Dimitrios Papadakis presenting APOLLO at the CAPIGI session of the Geospatial World Forum 2016

The increasing potential of data-driven precision agriculture: Validating the demand for APOLLO services

At two major conferences this summer – the Geospatial World Forum and European Space Solutions 2016 – the increasing potential of new applications in the precision agriculture field was repeatedly emphasised. The APOLLO project was represented at both of these events, establishing links with a number of key stakeholders and initiatives and raising the profile of the project within the broader geospatial community. The outcomes underscore the existence of strong demand for services such as those which the APOLLO project is building.

Precision agriculture, though not a new field, is gaining increasing traction as new and emerging technologies start to mature – drones, sensors and cloud processing being typical examples. A common thread linking many of these technologies is the ascendant role of data, in increasing volumes and accuracy. The traditional use of Earth Observation in precision agriculture is also undergoing a revival thanks to the availability of new, free and open data sources, such as those from the Copernicus programme.

Optimism about the availability of new services based on these technologies and data sources was evident at two major geospatial events attended by the APOLLO project this summer: Geospatial World Forum 2016 and European Space Solutions 2016.

The Geospatial World Forum is globally recognised as the milestone event in the calendar of the geospatial community. Each year, it gathers some 700 geospatial professionals from across the many vertical sectors which the industry serves. In 2016, the dedicated session for agriculture (GeoAgri) was merged with the CAPIGI conference.

The Community on Agricultural Policy Implementation and Geo-Information (CAPIGI) is an agricultural geo-information expert network, which holds a regular conference on themes spanning from smart farming to big data in agriculture. The group brings together government, industry and academic representatives to explore recent innovations and emerging technologies for the implementation of agricultural policies, illustrated through practical experiences.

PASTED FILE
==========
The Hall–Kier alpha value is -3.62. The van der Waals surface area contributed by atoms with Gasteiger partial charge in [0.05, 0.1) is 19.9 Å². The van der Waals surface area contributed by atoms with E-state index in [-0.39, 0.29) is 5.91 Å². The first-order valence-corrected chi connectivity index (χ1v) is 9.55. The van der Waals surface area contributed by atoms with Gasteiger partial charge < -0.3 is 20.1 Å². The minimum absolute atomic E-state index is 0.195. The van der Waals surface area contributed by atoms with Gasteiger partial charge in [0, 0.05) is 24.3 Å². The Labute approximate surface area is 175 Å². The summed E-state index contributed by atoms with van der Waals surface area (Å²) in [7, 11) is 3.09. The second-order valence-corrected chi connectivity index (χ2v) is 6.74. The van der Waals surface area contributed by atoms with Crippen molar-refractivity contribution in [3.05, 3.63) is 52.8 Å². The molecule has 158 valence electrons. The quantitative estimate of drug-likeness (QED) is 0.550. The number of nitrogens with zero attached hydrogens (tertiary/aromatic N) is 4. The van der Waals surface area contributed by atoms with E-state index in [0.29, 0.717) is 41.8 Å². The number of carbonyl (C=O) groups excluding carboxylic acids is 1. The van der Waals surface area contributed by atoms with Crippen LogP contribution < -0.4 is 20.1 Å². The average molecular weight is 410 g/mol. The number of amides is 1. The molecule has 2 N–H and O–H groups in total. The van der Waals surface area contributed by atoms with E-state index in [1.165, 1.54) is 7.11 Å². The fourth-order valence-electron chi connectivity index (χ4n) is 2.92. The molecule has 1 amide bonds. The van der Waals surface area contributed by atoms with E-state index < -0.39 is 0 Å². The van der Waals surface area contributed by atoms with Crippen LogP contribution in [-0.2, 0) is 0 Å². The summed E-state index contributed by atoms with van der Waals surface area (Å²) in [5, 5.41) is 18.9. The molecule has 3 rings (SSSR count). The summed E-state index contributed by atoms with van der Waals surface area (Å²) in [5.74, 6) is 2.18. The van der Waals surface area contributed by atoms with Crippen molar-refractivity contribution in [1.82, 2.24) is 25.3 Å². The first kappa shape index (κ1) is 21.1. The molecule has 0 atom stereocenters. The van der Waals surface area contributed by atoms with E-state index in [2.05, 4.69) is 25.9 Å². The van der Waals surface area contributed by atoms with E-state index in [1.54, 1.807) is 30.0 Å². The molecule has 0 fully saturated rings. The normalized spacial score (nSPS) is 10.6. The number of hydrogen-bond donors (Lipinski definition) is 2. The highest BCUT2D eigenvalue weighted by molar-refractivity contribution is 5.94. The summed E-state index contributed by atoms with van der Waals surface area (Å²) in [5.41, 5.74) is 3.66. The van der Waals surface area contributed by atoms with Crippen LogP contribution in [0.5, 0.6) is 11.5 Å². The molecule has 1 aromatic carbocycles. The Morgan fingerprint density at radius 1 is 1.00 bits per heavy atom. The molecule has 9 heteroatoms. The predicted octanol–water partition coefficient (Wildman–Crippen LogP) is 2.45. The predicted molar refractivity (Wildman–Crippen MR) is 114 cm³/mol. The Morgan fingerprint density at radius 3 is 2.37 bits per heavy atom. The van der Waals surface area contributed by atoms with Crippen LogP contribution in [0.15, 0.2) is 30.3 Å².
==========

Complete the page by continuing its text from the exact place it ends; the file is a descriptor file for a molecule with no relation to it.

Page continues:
APOLLO was showcased at CAPIGI/GeoAgri 2016 by Communication Manager Dimitrios Papadakis, who presented an overview of the project’s aims and objectives. As a result, useful contacts were established with many of the participants, including SoilCares, Akkerweb, and HCP International. A number of projects were also presented with relevance for APOLLO, such as SmartAKIS.

European Space Solutions is an annual conference organised by the European Commission and the European GNSS Agency, aimed at promoting European space programmes and stimulating the uptake of space-based value-added services by connecting the European downstream space services community with user groups from various vertical industries. Normally located in the Member State holding the European Council presidency, it is considered a significant event for the value-adding space services industry, and regularly attracts high-level keynote speakers from the European Commission, the European Parliament, the European Space Agency and other European and Member State bodies.

APOLLO’s Communication Manager attended sessions on Space for Agriculture and Food, Space for Food Security and Space Technologies for Soil Moisture Monitoring. One of the key connections made was with Derk Gesink, a Dutch farmer who has enthusiastically embraced precision agriculture technologies, and described his experiences as a pioneer adopter. He stressed the need for  expert advisors to translate the data provided by the technology into useable advice, and emphasised that “precision agriculture is a long-term investment”. He cited as one of the main gaps the lack of a central system in which to store and process the data collected from various sources.

A commercial service provider commented that “Farmers collect much unused data on their farms, and the potential of precision agriculture is high…the demand is there”. Clearly there are still numerous technical challenges to be overcome, chief amongst which the management of vast quantities of heterogeneous data, but as farms become more automated, connected, combined and integrated, the opportunities for new applications in the precision agriculture field will continue to multiply.

The insights gained from these conferences validate the APOLLO concept (combining affordability with ease-of-use, enabling the involvement of local agronomists) and feed into the design and development of the services.